What’s in the basket?

Not my brother…*


I say I’m on a buying of all things, especially old things, hiatus… perhaps even a lifetime ban.

But I couldn’t resist a gourd.

 I could plant some gourds, I could probably get one free from a neighbor, but I actually paid $4.00 for this one.



Because it was used as a darning egg!

And came with a basket filled with other useful things.


Needles are always handy and I love that they used to be promotional items (not to mention I love the graphic design and re-use of other little packages)…


And things that were once made in Europe but are now made in China…

(the notions, not the dust wads.)


And evidence that the  original owner was perhaps a Nervous Nellie as well as a photographer…


And another mysterious notion – what is it?


It’s got “Waldes Perfex” stamped on it as a registered trademark.  I couldn’t find the trademark, but several patents on “Perfex” exist for textile, cleaning, and photography products.  I find anecdotal evidence of others finding these with old knitting supplies, so perhaps they’re stitch markers?  They seem a bit pokey and impractical though…  I can’t think of an application for them with photography unless these were poked through the sprockets in film for some reason or another…?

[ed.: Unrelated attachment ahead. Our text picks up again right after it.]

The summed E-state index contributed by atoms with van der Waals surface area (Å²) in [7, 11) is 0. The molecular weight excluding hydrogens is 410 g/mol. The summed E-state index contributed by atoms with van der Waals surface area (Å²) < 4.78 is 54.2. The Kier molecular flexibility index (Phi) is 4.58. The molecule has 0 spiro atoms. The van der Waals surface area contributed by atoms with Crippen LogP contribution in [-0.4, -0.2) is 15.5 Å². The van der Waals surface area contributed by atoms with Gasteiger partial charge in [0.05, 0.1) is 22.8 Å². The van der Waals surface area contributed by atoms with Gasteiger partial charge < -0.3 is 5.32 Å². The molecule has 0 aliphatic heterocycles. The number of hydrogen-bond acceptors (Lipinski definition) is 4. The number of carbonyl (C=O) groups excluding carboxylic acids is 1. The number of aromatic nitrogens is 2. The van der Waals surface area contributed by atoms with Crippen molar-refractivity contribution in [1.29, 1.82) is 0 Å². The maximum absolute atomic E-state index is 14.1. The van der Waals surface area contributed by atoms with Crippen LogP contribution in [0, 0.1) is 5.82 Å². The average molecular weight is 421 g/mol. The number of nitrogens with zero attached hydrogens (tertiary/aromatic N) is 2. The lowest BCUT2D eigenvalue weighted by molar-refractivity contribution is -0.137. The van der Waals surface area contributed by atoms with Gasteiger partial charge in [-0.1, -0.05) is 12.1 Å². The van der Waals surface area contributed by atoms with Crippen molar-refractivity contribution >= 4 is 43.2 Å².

Anyone know what they are?


I’ve never seen the movie, but I just might have to check it out…



Filed under recycling, sewing, thrifting

8 responses to “What’s in the basket?

  1. So many great finds! I especially liked the Western Auto catalog. My dad (and his dad before him) owned a WA back in the day in Western PA.

  2. Beth

    My mom used the Waldes Perfex pictured above as paper clips, so that’s how I’ve known them. I don’t recall if I’ve ever been able to purchase them in store though.

  3. Beth

    See more at the paper clip museum, specifically the Fay paper clip:

  4. Jody Bishel

    Your clip was probably originally on a paper flower made in occupied Japan. They were made of accordion folded tissue paper with a stick/stem glued to each end. To make the flower the two stem pieces were clipped together forming a circle flower head. They show up on ebay sometimes.

  5. Sheryl

    I found some of those funky paper clip looking things along with some bobbie pins and plastic clips in my Grandmothers sewing things. I believe they are not paper clips, but holders/ markers for hems!

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